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Ethical Eating
Ethical Eating
Sermon

Dorothy Blair, whose area of expertise is nutrition education, shared with me a draft of a paper on sustainable food systems from that vantage point. The paper enumerates six goals toward attaining a sustainable food system. They are:

  1. Eat lower on the food chain (which would have positive impact on health, land use, water quality, and soil conservation)
  2. Eat and act to promote good farming/fishing practices (that is, reward those who do it right)
  3. Reduce food processing, packaging energy (by eating foods as close to their original fresh state as possible)
  4. Reduce transportation energy (by eating locally produced meats, milk, grains, fruits, and vegetables whenever possible)
  5. Reduce food waste (by buying sparingly and using leftovers)
  6. Eat for social justice (by supporting fair trade initiatives that promote fair prices and sustainable production practices)

...The way we eat also intersects with issues of trade, labor, neo-colonialism, and environmental justice.

...I’d like to touch on one more area directly related to how we eat: hunger and malnutrition. We waste about 3,044 pounds of food per second in the United States. Each year 27% of US food produced for human consumption is lost at the retail, consumer and food service levels. Globally, 4.3 pounds of food are produced daily for every woman, man, and child on earth—enough to make all of us fat. Yet every year, six million children across the globe die as a result of hunger and malnutrition—one child dying of starvation or malnutrition every five seconds. Hunger and malnutrition are responsible for more deaths in the world than AIDS, malaria, and tuberculosis combined.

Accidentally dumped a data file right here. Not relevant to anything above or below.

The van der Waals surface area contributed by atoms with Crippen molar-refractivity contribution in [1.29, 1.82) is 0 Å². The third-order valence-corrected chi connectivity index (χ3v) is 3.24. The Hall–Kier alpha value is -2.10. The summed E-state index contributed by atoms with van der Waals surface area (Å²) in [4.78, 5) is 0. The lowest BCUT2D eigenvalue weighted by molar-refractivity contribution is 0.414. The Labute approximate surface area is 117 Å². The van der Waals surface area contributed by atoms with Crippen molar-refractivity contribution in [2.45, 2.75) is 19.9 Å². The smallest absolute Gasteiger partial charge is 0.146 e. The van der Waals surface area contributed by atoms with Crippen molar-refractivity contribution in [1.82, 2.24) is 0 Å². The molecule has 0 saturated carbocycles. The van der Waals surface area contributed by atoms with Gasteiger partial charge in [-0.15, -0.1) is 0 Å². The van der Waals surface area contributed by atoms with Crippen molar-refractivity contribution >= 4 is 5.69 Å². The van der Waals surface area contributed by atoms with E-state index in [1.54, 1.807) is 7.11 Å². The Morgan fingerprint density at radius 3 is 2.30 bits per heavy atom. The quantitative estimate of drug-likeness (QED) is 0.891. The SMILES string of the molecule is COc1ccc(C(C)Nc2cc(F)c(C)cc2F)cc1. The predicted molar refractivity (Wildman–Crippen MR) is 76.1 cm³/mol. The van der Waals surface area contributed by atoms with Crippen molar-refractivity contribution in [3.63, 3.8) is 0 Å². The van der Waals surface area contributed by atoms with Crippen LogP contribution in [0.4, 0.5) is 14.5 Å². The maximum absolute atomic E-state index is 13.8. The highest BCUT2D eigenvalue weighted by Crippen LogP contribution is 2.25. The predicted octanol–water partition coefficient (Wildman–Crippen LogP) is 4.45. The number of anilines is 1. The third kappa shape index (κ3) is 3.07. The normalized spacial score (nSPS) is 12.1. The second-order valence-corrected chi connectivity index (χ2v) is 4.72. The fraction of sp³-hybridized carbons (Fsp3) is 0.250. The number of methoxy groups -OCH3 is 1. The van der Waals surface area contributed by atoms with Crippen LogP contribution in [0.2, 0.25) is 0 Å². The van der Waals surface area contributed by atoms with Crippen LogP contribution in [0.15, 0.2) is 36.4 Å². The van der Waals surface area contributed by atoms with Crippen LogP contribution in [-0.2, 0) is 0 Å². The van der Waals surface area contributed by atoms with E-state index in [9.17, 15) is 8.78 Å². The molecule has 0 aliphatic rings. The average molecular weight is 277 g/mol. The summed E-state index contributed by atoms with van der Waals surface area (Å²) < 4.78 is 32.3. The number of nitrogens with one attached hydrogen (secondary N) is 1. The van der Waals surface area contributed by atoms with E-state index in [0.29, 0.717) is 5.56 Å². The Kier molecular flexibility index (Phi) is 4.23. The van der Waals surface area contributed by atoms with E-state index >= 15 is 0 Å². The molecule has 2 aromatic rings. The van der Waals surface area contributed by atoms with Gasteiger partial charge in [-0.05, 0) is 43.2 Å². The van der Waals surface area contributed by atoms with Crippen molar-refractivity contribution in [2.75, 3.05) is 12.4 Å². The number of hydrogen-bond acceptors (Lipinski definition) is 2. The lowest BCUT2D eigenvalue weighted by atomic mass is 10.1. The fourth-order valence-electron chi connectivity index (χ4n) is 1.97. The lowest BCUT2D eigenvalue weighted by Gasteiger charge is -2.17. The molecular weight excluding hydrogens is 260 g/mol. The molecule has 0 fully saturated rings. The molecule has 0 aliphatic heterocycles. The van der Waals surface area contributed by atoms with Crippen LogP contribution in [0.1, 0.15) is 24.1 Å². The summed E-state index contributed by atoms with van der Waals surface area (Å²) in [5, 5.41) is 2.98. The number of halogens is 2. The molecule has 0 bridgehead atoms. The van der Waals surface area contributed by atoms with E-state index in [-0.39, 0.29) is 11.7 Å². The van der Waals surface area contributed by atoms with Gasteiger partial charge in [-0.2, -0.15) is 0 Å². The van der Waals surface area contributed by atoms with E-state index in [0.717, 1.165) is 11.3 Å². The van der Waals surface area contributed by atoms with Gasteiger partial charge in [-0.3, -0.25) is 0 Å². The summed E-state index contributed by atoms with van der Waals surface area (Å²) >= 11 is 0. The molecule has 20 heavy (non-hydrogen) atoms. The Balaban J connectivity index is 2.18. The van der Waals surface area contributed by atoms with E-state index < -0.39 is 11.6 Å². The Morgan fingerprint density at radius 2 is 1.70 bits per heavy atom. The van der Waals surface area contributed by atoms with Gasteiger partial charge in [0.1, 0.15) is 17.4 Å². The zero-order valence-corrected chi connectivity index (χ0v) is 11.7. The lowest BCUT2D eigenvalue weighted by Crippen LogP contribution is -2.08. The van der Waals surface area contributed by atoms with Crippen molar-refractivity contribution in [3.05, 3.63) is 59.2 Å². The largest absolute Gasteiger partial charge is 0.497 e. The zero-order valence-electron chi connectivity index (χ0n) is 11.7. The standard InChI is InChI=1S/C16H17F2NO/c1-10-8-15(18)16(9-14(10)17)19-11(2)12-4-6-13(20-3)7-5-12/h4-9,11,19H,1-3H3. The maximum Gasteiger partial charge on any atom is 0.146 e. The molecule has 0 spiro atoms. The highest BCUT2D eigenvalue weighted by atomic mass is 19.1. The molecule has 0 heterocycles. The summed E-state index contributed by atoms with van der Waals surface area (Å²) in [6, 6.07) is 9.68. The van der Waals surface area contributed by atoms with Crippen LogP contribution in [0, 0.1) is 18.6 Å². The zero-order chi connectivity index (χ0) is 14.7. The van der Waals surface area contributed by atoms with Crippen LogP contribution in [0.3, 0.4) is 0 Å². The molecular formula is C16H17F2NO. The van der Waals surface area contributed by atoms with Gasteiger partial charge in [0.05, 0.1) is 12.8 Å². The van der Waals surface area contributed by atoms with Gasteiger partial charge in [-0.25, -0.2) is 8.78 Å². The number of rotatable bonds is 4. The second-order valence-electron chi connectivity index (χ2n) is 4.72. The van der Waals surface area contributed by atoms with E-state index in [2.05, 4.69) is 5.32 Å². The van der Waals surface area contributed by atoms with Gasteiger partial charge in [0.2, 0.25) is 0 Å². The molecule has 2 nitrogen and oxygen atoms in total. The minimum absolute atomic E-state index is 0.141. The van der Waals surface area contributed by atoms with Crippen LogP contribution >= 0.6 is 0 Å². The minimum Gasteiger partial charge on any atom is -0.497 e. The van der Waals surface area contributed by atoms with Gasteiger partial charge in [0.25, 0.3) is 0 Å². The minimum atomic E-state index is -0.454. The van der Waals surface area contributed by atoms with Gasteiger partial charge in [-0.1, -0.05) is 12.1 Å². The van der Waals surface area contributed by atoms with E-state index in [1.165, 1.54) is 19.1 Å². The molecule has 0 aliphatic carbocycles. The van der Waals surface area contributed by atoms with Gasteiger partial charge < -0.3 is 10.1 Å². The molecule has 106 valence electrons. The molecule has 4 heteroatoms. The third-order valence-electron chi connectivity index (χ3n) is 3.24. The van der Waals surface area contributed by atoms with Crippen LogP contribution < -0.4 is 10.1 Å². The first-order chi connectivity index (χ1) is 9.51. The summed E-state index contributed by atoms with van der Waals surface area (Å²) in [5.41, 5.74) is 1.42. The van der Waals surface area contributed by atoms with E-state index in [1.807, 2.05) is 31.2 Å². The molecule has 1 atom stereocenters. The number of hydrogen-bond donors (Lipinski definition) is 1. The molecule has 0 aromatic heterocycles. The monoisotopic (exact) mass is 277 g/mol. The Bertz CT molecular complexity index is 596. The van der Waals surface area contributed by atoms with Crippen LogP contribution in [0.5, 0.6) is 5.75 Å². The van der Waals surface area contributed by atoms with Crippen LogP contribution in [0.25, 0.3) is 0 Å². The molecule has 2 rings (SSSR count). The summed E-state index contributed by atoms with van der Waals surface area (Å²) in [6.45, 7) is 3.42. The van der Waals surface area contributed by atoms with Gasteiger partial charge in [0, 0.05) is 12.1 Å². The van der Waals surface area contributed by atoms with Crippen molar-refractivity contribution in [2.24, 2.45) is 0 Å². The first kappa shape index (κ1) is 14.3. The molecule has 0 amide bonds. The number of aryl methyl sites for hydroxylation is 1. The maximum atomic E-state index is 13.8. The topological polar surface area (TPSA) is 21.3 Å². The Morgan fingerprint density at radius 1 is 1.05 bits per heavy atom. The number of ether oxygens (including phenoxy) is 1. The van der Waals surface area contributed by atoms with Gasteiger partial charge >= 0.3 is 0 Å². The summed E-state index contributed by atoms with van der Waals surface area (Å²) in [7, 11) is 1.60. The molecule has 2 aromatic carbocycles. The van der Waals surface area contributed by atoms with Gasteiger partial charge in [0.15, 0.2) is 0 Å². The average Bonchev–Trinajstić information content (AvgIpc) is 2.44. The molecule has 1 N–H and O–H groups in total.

The Universal Declaration of Human Rights recognizes the human right to food, to secure personal health and wellbeing. The United Nations member states have agreed to reach eight international “Millennium Goals” by the year 2015, the first of which calls for major reductions in poverty and hunger. It has been said that the one major obstacle to eradication of hunger is political will.

This is an excerpt from a sermon delivered at Unitarian Universalist Fellowship of Centre County, State College, PA.

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